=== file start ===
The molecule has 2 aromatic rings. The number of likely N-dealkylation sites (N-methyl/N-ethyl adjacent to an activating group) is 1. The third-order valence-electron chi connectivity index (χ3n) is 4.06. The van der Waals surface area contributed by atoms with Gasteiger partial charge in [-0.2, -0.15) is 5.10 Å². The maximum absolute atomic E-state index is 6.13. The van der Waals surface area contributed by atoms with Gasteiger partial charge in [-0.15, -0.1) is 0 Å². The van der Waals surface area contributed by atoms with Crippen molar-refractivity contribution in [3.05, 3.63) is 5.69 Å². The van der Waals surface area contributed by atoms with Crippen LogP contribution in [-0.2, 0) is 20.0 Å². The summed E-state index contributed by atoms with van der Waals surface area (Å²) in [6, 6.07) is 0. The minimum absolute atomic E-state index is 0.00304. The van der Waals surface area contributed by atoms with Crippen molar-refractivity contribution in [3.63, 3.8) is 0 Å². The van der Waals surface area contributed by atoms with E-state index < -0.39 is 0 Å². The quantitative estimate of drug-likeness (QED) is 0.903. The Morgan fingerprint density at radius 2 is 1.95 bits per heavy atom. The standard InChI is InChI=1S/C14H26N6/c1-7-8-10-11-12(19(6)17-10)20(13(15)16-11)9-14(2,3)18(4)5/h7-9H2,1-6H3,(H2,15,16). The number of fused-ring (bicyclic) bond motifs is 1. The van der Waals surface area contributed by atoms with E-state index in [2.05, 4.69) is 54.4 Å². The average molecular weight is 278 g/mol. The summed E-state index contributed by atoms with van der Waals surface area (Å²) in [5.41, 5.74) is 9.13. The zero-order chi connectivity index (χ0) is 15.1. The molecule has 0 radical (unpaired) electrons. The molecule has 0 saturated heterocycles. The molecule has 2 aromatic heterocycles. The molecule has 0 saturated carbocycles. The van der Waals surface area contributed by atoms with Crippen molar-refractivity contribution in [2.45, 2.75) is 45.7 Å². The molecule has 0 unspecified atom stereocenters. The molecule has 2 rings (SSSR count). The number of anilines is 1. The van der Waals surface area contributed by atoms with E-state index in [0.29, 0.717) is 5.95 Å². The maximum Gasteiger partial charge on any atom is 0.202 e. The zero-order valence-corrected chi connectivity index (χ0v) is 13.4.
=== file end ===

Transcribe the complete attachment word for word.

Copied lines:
The molecule has 2 aromatic rings. The number of likely N-dealkylation sites (N-methyl/N-ethyl adjacent to an activating group) is 1. The third-order valence-electron chi connectivity index (χ3n) is 4.06. The van der Waals surface area contributed by atoms with Gasteiger partial charge in [-0.2, -0.15) is 5.10 Å². The maximum absolute atomic E-state index is 6.13. The van der Waals surface area contributed by atoms with Gasteiger partial charge in [-0.15, -0.1) is 0 Å². The van der Waals surface area contributed by atoms with Crippen molar-refractivity contribution in [3.05, 3.63) is 5.69 Å². The van der Waals surface area contributed by atoms with Crippen LogP contribution in [-0.2, 0) is 20.0 Å². The summed E-state index contributed by atoms with van der Waals surface area (Å²) in [6, 6.07) is 0. The minimum absolute atomic E-state index is 0.00304. The van der Waals surface area contributed by atoms with Crippen molar-refractivity contribution in [3.63, 3.8) is 0 Å². The van der Waals surface area contributed by atoms with E-state index < -0.39 is 0 Å². The quantitative estimate of drug-likeness (QED) is 0.903. The Morgan fingerprint density at radius 2 is 1.95 bits per heavy atom. The standard InChI is InChI=1S/C14H26N6/c1-7-8-10-11-12(19(6)17-10)20(13(15)16-11)9-14(2,3)18(4)5/h7-9H2,1-6H3,(H2,15,16). The number of fused-ring (bicyclic) bond motifs is 1. The van der Waals surface area contributed by atoms with E-state index in [2.05, 4.69) is 54.4 Å². The average molecular weight is 278 g/mol. The summed E-state index contributed by atoms with van der Waals surface area (Å²) in [5.41, 5.74) is 9.13. The zero-order chi connectivity index (χ0) is 15.1. The molecule has 0 radical (unpaired) electrons. The molecule has 0 saturated heterocycles. The molecule has 2 aromatic heterocycles. The molecule has 0 saturated carbocycles. The van der Waals surface area contributed by atoms with Crippen molar-refractivity contribution in [2.45, 2.75) is 45.7 Å². The molecule has 0 unspecified atom stereocenters. The molecule has 2 rings (SSSR count). The number of anilines is 1. The van der Waals surface area contributed by atoms with E-state index in [0.29, 0.717) is 5.95 Å². The maximum Gasteiger partial charge on any atom is 0.202 e. The zero-order valence-corrected chi connectivity index (χ0v) is 13.4.